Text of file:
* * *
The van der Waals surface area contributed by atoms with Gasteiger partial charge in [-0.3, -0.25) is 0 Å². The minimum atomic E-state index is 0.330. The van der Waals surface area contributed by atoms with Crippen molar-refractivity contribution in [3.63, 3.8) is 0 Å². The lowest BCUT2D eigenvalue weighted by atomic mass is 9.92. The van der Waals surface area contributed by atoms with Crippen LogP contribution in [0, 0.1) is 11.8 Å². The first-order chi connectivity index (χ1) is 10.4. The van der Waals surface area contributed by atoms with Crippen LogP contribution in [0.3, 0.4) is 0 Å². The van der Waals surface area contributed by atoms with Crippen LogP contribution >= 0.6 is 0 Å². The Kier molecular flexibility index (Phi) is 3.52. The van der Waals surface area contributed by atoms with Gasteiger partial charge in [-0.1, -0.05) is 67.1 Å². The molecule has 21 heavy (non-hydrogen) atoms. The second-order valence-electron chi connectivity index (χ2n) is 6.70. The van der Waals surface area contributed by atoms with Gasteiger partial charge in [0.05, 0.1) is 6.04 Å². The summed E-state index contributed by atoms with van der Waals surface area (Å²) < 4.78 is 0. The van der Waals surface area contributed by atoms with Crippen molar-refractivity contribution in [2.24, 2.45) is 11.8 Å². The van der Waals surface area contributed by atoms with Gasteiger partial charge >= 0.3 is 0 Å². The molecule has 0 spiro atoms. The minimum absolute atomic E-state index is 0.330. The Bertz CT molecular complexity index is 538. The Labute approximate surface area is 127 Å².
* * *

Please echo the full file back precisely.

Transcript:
The van der Waals surface area contributed by atoms with Gasteiger partial charge in [-0.3, -0.25) is 0 Å². The minimum atomic E-state index is 0.330. The van der Waals surface area contributed by atoms with Crippen molar-refractivity contribution in [3.63, 3.8) is 0 Å². The lowest BCUT2D eigenvalue weighted by atomic mass is 9.92. The van der Waals surface area contributed by atoms with Crippen LogP contribution in [0, 0.1) is 11.8 Å². The first-order chi connectivity index (χ1) is 10.4. The van der Waals surface area contributed by atoms with Crippen LogP contribution in [0.3, 0.4) is 0 Å². The van der Waals surface area contributed by atoms with Crippen LogP contribution >= 0.6 is 0 Å². The Kier molecular flexibility index (Phi) is 3.52. The van der Waals surface area contributed by atoms with Gasteiger partial charge in [-0.1, -0.05) is 67.1 Å². The molecule has 21 heavy (non-hydrogen) atoms. The second-order valence-electron chi connectivity index (χ2n) is 6.70. The van der Waals surface area contributed by atoms with Gasteiger partial charge in [0.05, 0.1) is 6.04 Å². The summed E-state index contributed by atoms with van der Waals surface area (Å²) < 4.78 is 0. The van der Waals surface area contributed by atoms with Crippen molar-refractivity contribution in [2.24, 2.45) is 11.8 Å². The van der Waals surface area contributed by atoms with Gasteiger partial charge >= 0.3 is 0 Å². The molecule has 0 spiro atoms. The minimum absolute atomic E-state index is 0.330. The Bertz CT molecular complexity index is 538. The Labute approximate surface area is 127 Å².